Financial fears 'could spread through EU'
London, May 26, 2010
There is a risk that lack of financial confidence could spread across the European Union and affect previously untouched countries, Britain's chief secretary to the Treasury David Laws has said.
Laws, a Liberal Democrat, holds the number two Treasury job in a coalition government led by the Conservative Party that took office two weeks ago. The government has announced spending cuts worth 6 billion pounds this year to tackle the deficit.
"Even in this morning's news and over the last few days, we see the very real risk that the lack of financial confidence could spread across the European Union and could engulf even some of those nations who have not been affected to date," Laws told parliament during a question and answer session.
Britain posted a budget deficit of 156.1 billion pounds, close to 11 percent of GDP, for the fiscal year 2009-2010. Financial markets have been keen to see quick and decisive action to improve the public finances.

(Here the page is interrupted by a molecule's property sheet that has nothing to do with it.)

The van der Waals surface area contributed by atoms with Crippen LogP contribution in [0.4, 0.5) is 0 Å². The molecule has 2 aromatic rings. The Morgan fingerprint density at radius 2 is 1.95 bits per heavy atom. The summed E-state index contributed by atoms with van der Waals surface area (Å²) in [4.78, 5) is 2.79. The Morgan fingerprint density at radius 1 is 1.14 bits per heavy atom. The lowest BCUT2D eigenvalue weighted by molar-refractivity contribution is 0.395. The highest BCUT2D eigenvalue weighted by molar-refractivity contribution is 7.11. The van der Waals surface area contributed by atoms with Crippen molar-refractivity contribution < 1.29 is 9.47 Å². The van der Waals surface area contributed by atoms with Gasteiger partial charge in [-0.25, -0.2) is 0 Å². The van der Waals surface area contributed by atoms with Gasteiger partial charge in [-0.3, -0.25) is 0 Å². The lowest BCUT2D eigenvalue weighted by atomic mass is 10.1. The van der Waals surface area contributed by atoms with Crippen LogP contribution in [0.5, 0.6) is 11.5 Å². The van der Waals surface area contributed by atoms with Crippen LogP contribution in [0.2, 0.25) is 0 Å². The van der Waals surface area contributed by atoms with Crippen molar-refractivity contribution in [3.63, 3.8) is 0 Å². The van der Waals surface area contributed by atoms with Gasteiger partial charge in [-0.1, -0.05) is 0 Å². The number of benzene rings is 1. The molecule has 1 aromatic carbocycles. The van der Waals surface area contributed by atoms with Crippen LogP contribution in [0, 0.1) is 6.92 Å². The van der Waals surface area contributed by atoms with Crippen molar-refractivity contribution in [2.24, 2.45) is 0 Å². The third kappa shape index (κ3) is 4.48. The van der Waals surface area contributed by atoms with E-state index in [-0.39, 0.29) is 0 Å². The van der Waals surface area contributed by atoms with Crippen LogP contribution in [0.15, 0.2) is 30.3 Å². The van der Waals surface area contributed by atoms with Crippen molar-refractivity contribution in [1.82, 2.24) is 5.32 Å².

In Britain's case, Laws said, "there was a real risk had we not acted to maintain the credibility of our fiscal policy, that we could have seen a big rise in interest rates that would have gobbled up additional expenditure and also helped to wreck the recovery that is now taking place."
In the run-up to the May 6 election, the Liberal Democrats argued against cutting public spending this year on the basis that it would jeopardise a fragile recovery from the worst recession since World War Two.
Asked why he had changed his mind in government about the timing of cuts, Laws said it had now become clear to him that action was needed quickly to avoid difficulties on the markets.
"Anyone would know ... just how much the international situation has worsened over the last couple of months, just how much the sovereign debt risk means that countries that are seen not to be taking action on their public finances are at risk of having an adverse reaction in the international markets," he said.
"Had we had that, the consequence inevitably of that loss of confidence would have been difficulty in auctioning the gilts that we have to sell to fund this deficit," he said. - Reuters